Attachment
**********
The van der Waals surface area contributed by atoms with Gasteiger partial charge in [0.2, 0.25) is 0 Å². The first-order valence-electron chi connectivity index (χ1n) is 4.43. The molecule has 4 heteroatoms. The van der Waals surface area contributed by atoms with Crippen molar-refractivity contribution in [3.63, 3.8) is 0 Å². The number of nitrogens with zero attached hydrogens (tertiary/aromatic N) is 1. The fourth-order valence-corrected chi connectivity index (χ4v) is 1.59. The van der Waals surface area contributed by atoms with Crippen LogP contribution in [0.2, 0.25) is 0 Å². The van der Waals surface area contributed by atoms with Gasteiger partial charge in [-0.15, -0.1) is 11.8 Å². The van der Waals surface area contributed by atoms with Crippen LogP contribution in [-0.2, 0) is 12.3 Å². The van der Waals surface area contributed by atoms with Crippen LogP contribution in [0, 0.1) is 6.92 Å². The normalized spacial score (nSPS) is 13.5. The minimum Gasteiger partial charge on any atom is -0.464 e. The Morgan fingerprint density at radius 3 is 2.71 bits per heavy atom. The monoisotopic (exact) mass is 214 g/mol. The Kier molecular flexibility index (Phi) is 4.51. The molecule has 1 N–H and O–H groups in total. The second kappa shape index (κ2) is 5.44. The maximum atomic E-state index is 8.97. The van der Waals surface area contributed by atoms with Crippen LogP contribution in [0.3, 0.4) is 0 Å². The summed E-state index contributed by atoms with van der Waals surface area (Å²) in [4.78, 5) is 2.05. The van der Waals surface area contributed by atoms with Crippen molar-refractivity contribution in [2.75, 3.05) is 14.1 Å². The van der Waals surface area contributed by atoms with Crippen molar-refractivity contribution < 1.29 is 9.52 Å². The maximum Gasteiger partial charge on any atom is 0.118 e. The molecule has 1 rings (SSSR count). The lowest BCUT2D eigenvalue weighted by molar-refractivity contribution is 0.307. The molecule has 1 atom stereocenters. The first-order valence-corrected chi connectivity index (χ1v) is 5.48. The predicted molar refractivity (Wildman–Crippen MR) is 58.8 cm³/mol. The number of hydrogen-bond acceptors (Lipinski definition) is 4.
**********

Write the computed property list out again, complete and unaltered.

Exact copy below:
The van der Waals surface area contributed by atoms with Gasteiger partial charge in [0.2, 0.25) is 0 Å². The first-order valence-electron chi connectivity index (χ1n) is 4.43. The molecule has 4 heteroatoms. The van der Waals surface area contributed by atoms with Crippen molar-refractivity contribution in [3.63, 3.8) is 0 Å². The number of nitrogens with zero attached hydrogens (tertiary/aromatic N) is 1. The fourth-order valence-corrected chi connectivity index (χ4v) is 1.59. The van der Waals surface area contributed by atoms with Crippen LogP contribution in [0.2, 0.25) is 0 Å². The van der Waals surface area contributed by atoms with Gasteiger partial charge in [-0.15, -0.1) is 11.8 Å². The van der Waals surface area contributed by atoms with Crippen LogP contribution in [-0.2, 0) is 12.3 Å². The van der Waals surface area contributed by atoms with Crippen LogP contribution in [0, 0.1) is 6.92 Å². The normalized spacial score (nSPS) is 13.5. The minimum Gasteiger partial charge on any atom is -0.464 e. The Morgan fingerprint density at radius 3 is 2.71 bits per heavy atom. The monoisotopic (exact) mass is 214 g/mol. The Kier molecular flexibility index (Phi) is 4.51. The molecule has 1 N–H and O–H groups in total. The second kappa shape index (κ2) is 5.44. The maximum atomic E-state index is 8.97. The van der Waals surface area contributed by atoms with Crippen LogP contribution in [0.3, 0.4) is 0 Å². The summed E-state index contributed by atoms with van der Waals surface area (Å²) in [4.78, 5) is 2.05. The van der Waals surface area contributed by atoms with Crippen molar-refractivity contribution in [2.75, 3.05) is 14.1 Å². The van der Waals surface area contributed by atoms with Crippen molar-refractivity contribution < 1.29 is 9.52 Å². The maximum Gasteiger partial charge on any atom is 0.118 e. The molecule has 1 rings (SSSR count). The lowest BCUT2D eigenvalue weighted by molar-refractivity contribution is 0.307. The molecule has 1 atom stereocenters. The first-order valence-corrected chi connectivity index (χ1v) is 5.48. The predicted molar refractivity (Wildman–Crippen MR) is 58.8 cm³/mol. The number of hydrogen-bond acceptors (Lipinski definition) is 4.